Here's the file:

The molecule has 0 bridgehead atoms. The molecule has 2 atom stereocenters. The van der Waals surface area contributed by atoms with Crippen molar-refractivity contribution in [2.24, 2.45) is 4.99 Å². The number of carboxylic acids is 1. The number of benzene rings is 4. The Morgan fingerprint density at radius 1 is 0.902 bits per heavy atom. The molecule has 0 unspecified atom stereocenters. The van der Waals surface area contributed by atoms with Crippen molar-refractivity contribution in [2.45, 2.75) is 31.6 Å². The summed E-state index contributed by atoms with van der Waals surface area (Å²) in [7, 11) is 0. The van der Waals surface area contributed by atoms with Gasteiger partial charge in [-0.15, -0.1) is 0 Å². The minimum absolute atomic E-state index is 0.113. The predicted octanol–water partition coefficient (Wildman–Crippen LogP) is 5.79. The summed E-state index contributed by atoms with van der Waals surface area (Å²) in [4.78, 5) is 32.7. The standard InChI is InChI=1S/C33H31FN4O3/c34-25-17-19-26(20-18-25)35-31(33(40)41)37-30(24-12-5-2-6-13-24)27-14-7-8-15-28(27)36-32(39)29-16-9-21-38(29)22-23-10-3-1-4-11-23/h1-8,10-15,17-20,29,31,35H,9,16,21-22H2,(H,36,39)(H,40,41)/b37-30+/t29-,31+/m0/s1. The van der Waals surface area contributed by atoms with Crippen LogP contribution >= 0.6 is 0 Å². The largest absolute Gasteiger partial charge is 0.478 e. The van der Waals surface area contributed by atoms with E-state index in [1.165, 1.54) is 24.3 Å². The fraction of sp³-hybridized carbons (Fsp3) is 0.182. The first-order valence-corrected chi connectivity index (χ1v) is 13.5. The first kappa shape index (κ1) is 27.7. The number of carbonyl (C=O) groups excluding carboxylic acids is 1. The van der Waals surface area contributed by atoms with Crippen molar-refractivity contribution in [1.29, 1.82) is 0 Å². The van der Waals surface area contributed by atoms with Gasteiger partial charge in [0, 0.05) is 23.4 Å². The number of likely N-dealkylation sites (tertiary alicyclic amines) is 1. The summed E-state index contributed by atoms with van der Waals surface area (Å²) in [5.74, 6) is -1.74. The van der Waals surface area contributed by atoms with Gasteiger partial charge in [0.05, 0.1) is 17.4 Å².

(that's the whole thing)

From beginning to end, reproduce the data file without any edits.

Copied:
The molecule has 0 bridgehead atoms. The molecule has 2 atom stereocenters. The van der Waals surface area contributed by atoms with Crippen molar-refractivity contribution in [2.24, 2.45) is 4.99 Å². The number of carboxylic acids is 1. The number of benzene rings is 4. The Morgan fingerprint density at radius 1 is 0.902 bits per heavy atom. The molecule has 0 unspecified atom stereocenters. The van der Waals surface area contributed by atoms with Crippen molar-refractivity contribution in [2.45, 2.75) is 31.6 Å². The summed E-state index contributed by atoms with van der Waals surface area (Å²) in [7, 11) is 0. The van der Waals surface area contributed by atoms with Gasteiger partial charge in [-0.15, -0.1) is 0 Å². The minimum absolute atomic E-state index is 0.113. The predicted octanol–water partition coefficient (Wildman–Crippen LogP) is 5.79. The summed E-state index contributed by atoms with van der Waals surface area (Å²) in [4.78, 5) is 32.7. The standard InChI is InChI=1S/C33H31FN4O3/c34-25-17-19-26(20-18-25)35-31(33(40)41)37-30(24-12-5-2-6-13-24)27-14-7-8-15-28(27)36-32(39)29-16-9-21-38(29)22-23-10-3-1-4-11-23/h1-8,10-15,17-20,29,31,35H,9,16,21-22H2,(H,36,39)(H,40,41)/b37-30+/t29-,31+/m0/s1. The van der Waals surface area contributed by atoms with Crippen LogP contribution >= 0.6 is 0 Å². The largest absolute Gasteiger partial charge is 0.478 e. The van der Waals surface area contributed by atoms with E-state index in [1.165, 1.54) is 24.3 Å². The fraction of sp³-hybridized carbons (Fsp3) is 0.182. The first-order valence-corrected chi connectivity index (χ1v) is 13.5. The first kappa shape index (κ1) is 27.7. The number of carbonyl (C=O) groups excluding carboxylic acids is 1. The van der Waals surface area contributed by atoms with Crippen molar-refractivity contribution in [1.29, 1.82) is 0 Å². The van der Waals surface area contributed by atoms with Gasteiger partial charge in [0, 0.05) is 23.4 Å². The number of likely N-dealkylation sites (tertiary alicyclic amines) is 1. The summed E-state index contributed by atoms with van der Waals surface area (Å²) in [5.74, 6) is -1.74. The van der Waals surface area contributed by atoms with Gasteiger partial charge in [0.05, 0.1) is 17.4 Å².